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NAACP looks to widen focus in 2017
Graylan Quarterman

As we end 2016, we pause to consider how much have we emancipated?

How have we advanced in procuring economic and social rights, and equality for all who have been disenfranchised?

Emancipation Day is a holiday celebrated by some to mark the end of the Atlantic slave trade, but also President Abraham Lincoln’s proclamation announcing that all slaves still in rebellion in confederate territory were freed.

The first Secretary-General of International Institute of Human Rights was Karel Vasak.

A university professor, Vasak wrote a theory of Three Generations of Human Rights: the first generation includes political involvement such as voting rights, rights to fair trials, and freedom of speech.

As our national community continues to ensure these rights to all of its inhabitants, the Liberty County NAACP will focus on economic, social and cultural rights in 2017.

Our legal system’s enforcement mechanisms are strongest in civil and political rights, and violation of such is considered more serious than that of economic, social and cultural rights.

There are few that focus on these rights and there are few lawyers who have the knowledge and/or experience to defend these rights.

ESC rights are less likely than civil and political rights to be protected.

It is the Liberty County NAACP 2017 plans to focus on the latter of Vasak’s theory, the ESC rights.

For many years we have placed more focus on civil and political rights and we have done well to do so.

During this year of emancipation, we can celebrate our civil and political achievements.  But we have little to celebrate when it comes to our economic, social and cultural rights.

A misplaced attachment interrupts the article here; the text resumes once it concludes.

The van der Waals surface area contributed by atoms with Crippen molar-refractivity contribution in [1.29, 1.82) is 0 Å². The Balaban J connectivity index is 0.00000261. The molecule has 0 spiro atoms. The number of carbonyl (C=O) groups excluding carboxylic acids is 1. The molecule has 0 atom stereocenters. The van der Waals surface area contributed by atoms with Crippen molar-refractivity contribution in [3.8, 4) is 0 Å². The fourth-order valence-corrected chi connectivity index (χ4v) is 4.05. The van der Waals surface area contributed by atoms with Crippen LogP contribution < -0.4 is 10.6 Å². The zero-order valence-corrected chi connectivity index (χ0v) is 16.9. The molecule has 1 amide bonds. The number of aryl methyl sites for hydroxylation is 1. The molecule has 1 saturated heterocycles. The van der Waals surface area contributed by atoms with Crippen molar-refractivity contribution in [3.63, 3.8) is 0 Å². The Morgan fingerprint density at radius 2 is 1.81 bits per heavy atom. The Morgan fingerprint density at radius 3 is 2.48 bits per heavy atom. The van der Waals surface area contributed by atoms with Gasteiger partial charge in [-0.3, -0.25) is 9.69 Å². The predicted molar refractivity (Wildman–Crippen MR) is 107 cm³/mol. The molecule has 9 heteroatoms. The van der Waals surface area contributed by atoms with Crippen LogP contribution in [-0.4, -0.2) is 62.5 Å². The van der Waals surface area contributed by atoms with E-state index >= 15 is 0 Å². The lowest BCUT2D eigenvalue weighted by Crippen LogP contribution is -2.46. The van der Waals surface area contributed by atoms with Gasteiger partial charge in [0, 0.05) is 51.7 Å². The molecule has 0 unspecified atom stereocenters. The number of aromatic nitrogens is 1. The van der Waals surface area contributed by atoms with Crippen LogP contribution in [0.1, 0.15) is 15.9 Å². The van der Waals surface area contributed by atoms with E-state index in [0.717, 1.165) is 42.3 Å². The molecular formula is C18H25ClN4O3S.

While it is believed that all human rights are said to be “equal, indivisible, interrelated and interdependent,” the monitoring, enforcement and implementation framework for ESC rights is less advanced than that of civil and political rights.

Liberty County NAACP will continue to facilitate the conversation for inclusive economic, (legislatively, etc.) social and cultural rights for all, being an agency of trust and a voice for the people.

We believe the authority of government derives from the voice of the people, and is limited by a body of elected official and fundamental laws.

These ideas, attitudes and patterns — according to analysts — are derived from “a dynamic political and historical process rather than from a static body.”

This suggests that this system is too complex to rely on one man, one body, one class, one race, or any singular thing.

Therefore, we submit to you the 2017 trusted agent the Liberty County NAACP president and executive board members: President Graylan Quarterman; 1st Vice President Eric Hollis; 2nd Vice President Artis Morrison; Secretary Wilhemenia Clarke-Gadson; Assistant Secretary Natalie Hines; Treasurer Vicky Nelson; Assistant Treasurer Tamika Terry.  

Committee chairs are: Legal Redress:  Wanda Washington; Membership and Life Membership: Clara Pippen; Armed Services and Veteran Affairs: McKesson Stafford; Religious Affairs: DeRon Harper; Education: Camilla Quarterman; Health: Barbara White; Political: Brenda Wither; Women in the NAACP (WIN): Delisa Espada; President of the Youth Unit (young-adult/youth work): Crystal Ball; Sergeant–at-Arms: Willie Anderson; Community Coordination: Karen Jones Jemison; Economic Development: Warren Waye; Housing: Dorothy Lewis; Labor and Industry: Laura Oakley; Prison Branch: Daisy Jones; Members at-Large: Rose Mary Brown and David Anderson.

Join us at one of our public meetings on the first on Monday of every month at 7:30 p.m. at the Dorchester Center.

Quarterman is president of the NAACP Liberty County Branch.

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